Anyone who looked at The Guardian's website in the last week will have seen a picture of one of the newspaper's own laptops smashed and in pieces. Why did this Mac have to die?
Hard drive picture from Shutterstock
The article accompanying the photo describes how The Guardian was visited by representatives of GCHQ who, believing The Guardian were using the laptop in question to store files provided by the NSA whistleblower Edward Snowden, demanded that the data on it should either be handed over to them, or destroyed.
The fragments of computer pictured on The Guardian's website make it clear that they chose the second option. Leaving aside the rights and wrongs of an intelligence agency interfering with journalists, and the fact that electronic data is very easily replicated, was it really necessary to smash up a computer in order to make sure the data was really gone? Well, truly deleting data might be harder than you think.
A standard computer will store your files on a "hard drive"; specifically a stack of spinning disks coated in a magnetic film. This film acts like billions of tiny magnets, each of which can be in one of two positions, representing either a one or a zero. All of your files: documents, pictures, music and movies, are encoded on these disks as sequences of ones and zeros. To keep things organised, the hard drive has a table of contents that indicates which parts of the drive are currently in use and where each file is stored.
Deleting a file only deletes the file's information from the drive's table of contents; the ones and zeros that make up the file remain on the drive. Until this data is overwritten, it is easy enough to look at this ghost data and reconstruct the file. An analysis of second hand hard drives from eBay found 40% contained personal information that could be recovered in this way.
A more sophisticated method of removing a file is to repeatedly overwrite the file data with random values and then delete it. This is the standard method of "securely deleting" files used by many businesses. There are many free applications that will do this for you on Windows (for example, Eraser); on a Mac this can be done via the "Securely Empty Trash" option on the finder menu and on Linux you can use the "shred" command.
But even this isn't guaranteed to destroy the data completely; when viewed under a magnetic force microscope, a tiny magnet on the drive that has recently been switched from a 1 to a 0 will look slightly different to one that has been in the 0 position for a long time. Therefore, with a well-equipped lab, it may still be possible to reconstruct the deleted data. A further complication is that it would have been hard for The Guardian to prove to GCHQ that this procedure had been carried out correctly; showing GCHQ the smashed pieces of a hard drive would certainly have provided more conclusive evidence.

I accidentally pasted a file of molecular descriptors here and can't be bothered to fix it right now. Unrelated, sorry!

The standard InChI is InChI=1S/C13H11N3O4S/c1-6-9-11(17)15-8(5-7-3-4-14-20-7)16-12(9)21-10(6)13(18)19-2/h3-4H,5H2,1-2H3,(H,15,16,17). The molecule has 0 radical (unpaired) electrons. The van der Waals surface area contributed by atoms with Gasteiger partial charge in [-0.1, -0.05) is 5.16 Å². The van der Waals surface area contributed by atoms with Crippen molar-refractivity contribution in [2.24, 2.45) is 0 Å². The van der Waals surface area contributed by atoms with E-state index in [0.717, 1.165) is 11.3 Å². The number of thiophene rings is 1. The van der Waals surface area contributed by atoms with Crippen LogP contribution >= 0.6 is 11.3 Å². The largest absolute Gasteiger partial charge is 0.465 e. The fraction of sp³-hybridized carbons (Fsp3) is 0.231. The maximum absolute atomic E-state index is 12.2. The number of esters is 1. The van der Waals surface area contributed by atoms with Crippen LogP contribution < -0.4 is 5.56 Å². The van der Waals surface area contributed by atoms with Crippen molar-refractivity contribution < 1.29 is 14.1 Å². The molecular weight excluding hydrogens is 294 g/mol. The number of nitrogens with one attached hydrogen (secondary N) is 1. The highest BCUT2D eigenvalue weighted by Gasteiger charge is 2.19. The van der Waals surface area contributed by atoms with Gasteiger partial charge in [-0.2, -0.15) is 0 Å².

Smashing a hard drive is a sure way to stop it functioning as intended (step-by-step instructions on physically destroying a hard drive can be found here). Companies that specialise in the mass destruction of data will put hard drives through an industrial shredder. But even this may not be enough to ensure the data really is unreadable. Each fragment of disk will still contain the ones and zeros that represent the files, and so with advanced lab equipment they could be read and pieced back together. The Guardian reports that they used angle grinders to destroy their drive, which would have probably fragmented it into pieces too small to read. In which case, we can be sure that the data on the laptop in question is gone.
Justified or not, the complete destruction of The Guardian's hard drive was the only sure way to be certain that the data was really gone, but many questions remain. For example, the pictures on the Guardian's website only showed the smashed case and main computing boards, not the computer's memory and hard drive. So what happened to the actual hard drive that stored the data? Why were parts of the computer that hold no data also smashed?
It's unlikely that The Guardian or GCHQ will be providing answers to these questions anytime soon. So that leaves us with one final question (originally posed by security expert Matt Blaze): does an AppleCare warranty cover the destruction of a computer due to interference by the secret services? Let's hope so, because it looked like a nice laptop.
Tom Chothia is Lecturer in Computer Science at University of Birmingham. He does not work for, consult to, own shares in or receive funding from any company or organisation that would benefit from this article, and has no relevant affiliations.